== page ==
This beautiful location in Daisetsuzan National Park is an onsen must-visit.

In Japanese there’s a word, shinrinyoku, which refers to spending time in a forest to relax and be soothed by the serenity and beauty of the natural environment. Shinrinyoku literally translates as “forest bathing,” a metaphorical allusion to the power of nature to cleanse your spirit, but there’s a place in Hokkaido where you can experience “forest bathing” in its literal sense too.

Our recent travels in Japan’s northernmost prefecture took us to Daisetsuzan National Park. Our first stop was Hakuginso, an onsen (hot spring) bathing facility famously featured in 2019 Japanese TV drama Sado.

Hakuginso has a nice open-air bath (though they don’t allow photography), and at 700 yen (US$5) for adult admission, it’s reasonably priced for a popular onsen. It’s also reachable without a car, something that’s not always true for hot spring facilities in the mountains, thanks to busses that run three times a day from Kami-Furano Station.

But if you really want to enjoy shinrinyoku and hot spring bathing at the same time, what you should do is head west on the road that runs in front of Hakuginso, as shown on the map here.

Before long, you’ll spot a parking lot (it’s about an eight minute walk if you’re not going by car) with sign saying Fukiage Onsen (吹上温泉).

A walking path that starts in the parking lot leads into the forest…

…and after walking for about 100 meters (328 feet), you’ll come to this ridge.

A stairway heads downwards from here, and leads to two all-natural hot spring pools to soak in.

Not only are the views incredible, the springs, known as Fukiage Roten no Yu (the Fukiage Outdoor Baths), are completely free to use!

There are a couple of things to be aware of before you visit. First, unlike at many other hot springs, the two pools here aren’t separated into men’s and women’s pools, because Fukiage Roten no Yu are konyoku, or mixed men’s and women’s, hot springs.

Instead, the upper pool here is the hotter one, and the lower pool the cooler one. On the day we stopped by, the upper pool was scalding hot. We’d guess it was about 50 degrees Celsius (122 Fahrenheit), which probably feels great during Hokkaido’s snowy winters, but not so much in late summer. The lower pool, by comparison, was a much more tolerable, and rejuvenating, heat, though still around 40 degrees Celsius, we’d estimate.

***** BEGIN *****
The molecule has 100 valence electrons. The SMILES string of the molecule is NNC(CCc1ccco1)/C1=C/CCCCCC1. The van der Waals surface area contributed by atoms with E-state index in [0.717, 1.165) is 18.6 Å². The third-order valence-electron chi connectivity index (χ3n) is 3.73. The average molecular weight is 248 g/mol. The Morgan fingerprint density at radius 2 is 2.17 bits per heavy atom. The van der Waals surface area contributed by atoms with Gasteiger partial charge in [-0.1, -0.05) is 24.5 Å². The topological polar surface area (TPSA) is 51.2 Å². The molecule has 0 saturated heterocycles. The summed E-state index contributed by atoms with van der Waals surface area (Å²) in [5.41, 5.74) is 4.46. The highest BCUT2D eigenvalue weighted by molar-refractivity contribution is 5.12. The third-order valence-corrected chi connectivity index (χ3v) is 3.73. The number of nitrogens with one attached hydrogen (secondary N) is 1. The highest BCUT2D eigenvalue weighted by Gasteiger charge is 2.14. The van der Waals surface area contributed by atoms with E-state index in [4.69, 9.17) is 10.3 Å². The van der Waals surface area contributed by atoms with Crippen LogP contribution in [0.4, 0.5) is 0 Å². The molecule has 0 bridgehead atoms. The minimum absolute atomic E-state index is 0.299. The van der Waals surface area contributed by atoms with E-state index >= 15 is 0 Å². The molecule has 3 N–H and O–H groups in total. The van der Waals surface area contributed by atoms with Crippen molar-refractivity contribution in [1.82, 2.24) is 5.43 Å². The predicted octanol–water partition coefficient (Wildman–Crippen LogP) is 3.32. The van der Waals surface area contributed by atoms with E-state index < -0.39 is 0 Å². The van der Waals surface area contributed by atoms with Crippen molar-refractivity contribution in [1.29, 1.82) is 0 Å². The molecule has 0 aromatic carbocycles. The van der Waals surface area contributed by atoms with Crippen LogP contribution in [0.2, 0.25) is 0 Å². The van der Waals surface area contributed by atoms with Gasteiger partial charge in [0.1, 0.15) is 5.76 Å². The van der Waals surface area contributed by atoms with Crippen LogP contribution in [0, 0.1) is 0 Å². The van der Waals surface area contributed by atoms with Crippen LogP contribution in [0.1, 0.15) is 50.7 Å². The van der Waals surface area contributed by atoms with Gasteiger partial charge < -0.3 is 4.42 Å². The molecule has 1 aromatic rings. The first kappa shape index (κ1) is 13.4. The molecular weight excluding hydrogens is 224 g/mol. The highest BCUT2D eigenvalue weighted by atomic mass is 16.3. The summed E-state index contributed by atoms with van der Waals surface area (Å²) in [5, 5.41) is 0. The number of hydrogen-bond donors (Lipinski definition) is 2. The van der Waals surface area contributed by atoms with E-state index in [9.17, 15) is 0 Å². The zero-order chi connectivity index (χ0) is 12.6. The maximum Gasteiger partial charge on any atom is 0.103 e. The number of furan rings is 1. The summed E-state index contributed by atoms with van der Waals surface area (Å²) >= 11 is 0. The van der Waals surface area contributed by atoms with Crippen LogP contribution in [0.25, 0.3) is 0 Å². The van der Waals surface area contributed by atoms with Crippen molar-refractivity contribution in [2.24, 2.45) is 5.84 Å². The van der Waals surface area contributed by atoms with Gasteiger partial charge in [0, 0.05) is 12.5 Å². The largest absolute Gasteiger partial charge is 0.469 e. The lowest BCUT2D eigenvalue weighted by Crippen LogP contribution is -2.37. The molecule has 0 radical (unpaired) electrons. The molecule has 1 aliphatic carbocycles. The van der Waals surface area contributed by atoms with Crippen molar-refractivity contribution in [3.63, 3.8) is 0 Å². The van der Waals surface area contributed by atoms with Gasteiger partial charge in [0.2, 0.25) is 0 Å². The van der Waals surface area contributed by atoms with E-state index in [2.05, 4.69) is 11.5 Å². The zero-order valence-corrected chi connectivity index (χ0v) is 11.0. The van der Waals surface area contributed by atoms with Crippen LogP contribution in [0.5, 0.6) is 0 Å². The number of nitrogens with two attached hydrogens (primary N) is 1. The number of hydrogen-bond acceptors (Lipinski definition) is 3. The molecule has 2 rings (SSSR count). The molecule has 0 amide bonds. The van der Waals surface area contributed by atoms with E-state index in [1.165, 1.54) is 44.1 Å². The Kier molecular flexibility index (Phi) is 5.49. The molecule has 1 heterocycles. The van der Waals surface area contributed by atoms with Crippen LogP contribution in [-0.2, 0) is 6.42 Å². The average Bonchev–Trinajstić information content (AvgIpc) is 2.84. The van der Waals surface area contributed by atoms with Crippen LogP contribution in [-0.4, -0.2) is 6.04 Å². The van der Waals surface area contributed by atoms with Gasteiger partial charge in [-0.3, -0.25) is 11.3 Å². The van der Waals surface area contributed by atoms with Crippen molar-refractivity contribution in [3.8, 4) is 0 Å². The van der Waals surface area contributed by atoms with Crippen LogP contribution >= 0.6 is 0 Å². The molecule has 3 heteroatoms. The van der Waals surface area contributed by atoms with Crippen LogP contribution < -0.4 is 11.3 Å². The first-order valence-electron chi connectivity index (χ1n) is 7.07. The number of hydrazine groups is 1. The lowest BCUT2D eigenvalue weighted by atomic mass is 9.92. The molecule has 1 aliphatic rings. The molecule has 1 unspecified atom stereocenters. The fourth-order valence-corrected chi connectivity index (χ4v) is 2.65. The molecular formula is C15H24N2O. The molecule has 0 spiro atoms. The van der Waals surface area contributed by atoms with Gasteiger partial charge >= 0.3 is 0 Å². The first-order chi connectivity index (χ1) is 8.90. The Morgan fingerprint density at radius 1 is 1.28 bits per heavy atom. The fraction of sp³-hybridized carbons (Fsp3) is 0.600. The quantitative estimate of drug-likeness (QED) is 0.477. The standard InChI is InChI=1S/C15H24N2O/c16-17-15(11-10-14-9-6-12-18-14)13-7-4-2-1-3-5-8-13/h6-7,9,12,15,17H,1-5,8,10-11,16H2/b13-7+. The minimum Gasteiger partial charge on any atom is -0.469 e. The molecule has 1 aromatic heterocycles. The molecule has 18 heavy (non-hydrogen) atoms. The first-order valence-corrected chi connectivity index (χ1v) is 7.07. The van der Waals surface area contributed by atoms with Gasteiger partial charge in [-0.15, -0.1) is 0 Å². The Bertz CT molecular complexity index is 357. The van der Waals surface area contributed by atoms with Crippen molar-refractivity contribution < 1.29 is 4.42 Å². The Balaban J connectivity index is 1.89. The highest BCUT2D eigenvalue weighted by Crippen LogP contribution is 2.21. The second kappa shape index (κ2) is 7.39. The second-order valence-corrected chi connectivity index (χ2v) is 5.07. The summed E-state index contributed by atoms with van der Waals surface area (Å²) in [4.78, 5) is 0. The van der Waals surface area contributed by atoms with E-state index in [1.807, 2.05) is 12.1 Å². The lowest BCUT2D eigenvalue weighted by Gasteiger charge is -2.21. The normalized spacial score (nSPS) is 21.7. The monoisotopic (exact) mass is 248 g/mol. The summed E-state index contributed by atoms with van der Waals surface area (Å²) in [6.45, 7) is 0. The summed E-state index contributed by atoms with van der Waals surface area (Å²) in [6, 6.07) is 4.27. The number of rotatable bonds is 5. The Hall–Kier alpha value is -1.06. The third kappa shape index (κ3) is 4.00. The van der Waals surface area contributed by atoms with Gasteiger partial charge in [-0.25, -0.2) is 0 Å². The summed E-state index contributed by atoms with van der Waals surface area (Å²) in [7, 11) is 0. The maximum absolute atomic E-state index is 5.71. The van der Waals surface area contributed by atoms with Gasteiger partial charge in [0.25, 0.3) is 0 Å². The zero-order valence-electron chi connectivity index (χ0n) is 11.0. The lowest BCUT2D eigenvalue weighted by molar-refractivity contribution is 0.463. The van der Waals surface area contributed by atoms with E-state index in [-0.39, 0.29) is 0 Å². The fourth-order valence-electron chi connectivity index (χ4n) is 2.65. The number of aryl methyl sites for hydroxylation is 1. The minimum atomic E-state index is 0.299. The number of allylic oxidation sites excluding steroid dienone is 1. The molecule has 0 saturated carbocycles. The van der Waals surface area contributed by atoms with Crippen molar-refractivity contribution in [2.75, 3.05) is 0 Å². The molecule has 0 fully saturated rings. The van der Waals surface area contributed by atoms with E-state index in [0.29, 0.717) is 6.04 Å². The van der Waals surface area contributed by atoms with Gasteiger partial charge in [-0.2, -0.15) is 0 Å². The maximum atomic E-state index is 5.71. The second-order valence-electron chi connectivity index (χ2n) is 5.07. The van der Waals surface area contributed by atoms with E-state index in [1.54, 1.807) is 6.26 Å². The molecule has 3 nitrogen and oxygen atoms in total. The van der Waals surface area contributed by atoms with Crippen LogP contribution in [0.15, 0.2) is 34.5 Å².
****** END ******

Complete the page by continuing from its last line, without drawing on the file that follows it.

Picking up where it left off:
Second, there aren’t any attendants or amenities provided, so you’ll want to bring a towel with you to dry off with once you get out of the spring.

▼ Thankfully we’d purchased a 200-yen towel at Hakuginso right before coming here.

And last, and perhaps most importantly, there’s no changing room at Fukiage Roten no Yu, so any undressing you’re doing is going to have to take place out in the open.

There is one significant concession made towards modesty at Fukiage Roten no Yu, though, in that women are allowed to wear a bathing suit while in the spring, so changing into one before you arrive, putting your street clothes on over it, and then removing your outer layer of clothing once you get to the springs is an option. For men, though (and all of the people in the pools when we visited were men), bathing suits aren’t allowed, although you can sit outside the pool, dangle your legs into the water, and cover your lap with a towel.

Overall, Fukiage Roten no Yu is a very unique experience, even by Japanese hot spring standards, but it’s one we’ll never forget, and we imagine it’s even better when the surrounding mountains are blanketed in snow and you’re keeping yourself nice and warm in that upper pool.

Location information
Hakuginso / 白銀荘
Address: Hokkaido, Sorachi-gun, Kamifurano, Fukiage Onsen

Photos ©SoraNews24
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